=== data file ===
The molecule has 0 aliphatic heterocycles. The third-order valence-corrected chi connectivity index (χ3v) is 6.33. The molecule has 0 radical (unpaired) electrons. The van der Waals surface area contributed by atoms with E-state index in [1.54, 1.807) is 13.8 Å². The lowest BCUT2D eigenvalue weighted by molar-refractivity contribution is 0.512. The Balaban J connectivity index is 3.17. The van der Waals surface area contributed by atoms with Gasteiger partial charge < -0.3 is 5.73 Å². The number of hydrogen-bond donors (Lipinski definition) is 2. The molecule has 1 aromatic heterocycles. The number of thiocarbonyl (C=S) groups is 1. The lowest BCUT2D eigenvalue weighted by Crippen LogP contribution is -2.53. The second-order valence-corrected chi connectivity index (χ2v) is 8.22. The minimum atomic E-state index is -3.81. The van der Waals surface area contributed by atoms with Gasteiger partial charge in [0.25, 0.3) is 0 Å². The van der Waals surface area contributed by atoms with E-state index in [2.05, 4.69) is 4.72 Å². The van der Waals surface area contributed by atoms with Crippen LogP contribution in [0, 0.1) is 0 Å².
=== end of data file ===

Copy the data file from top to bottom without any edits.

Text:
The molecule has 0 aliphatic heterocycles. The third-order valence-corrected chi connectivity index (χ3v) is 6.33. The molecule has 0 radical (unpaired) electrons. The van der Waals surface area contributed by atoms with E-state index in [1.54, 1.807) is 13.8 Å². The lowest BCUT2D eigenvalue weighted by molar-refractivity contribution is 0.512. The Balaban J connectivity index is 3.17. The van der Waals surface area contributed by atoms with Gasteiger partial charge < -0.3 is 5.73 Å². The number of hydrogen-bond donors (Lipinski definition) is 2. The molecule has 1 aromatic heterocycles. The number of thiocarbonyl (C=S) groups is 1. The lowest BCUT2D eigenvalue weighted by Crippen LogP contribution is -2.53. The second-order valence-corrected chi connectivity index (χ2v) is 8.22. The minimum atomic E-state index is -3.81. The van der Waals surface area contributed by atoms with Gasteiger partial charge in [0.25, 0.3) is 0 Å². The van der Waals surface area contributed by atoms with E-state index in [2.05, 4.69) is 4.72 Å². The van der Waals surface area contributed by atoms with Crippen LogP contribution in [0, 0.1) is 0 Å².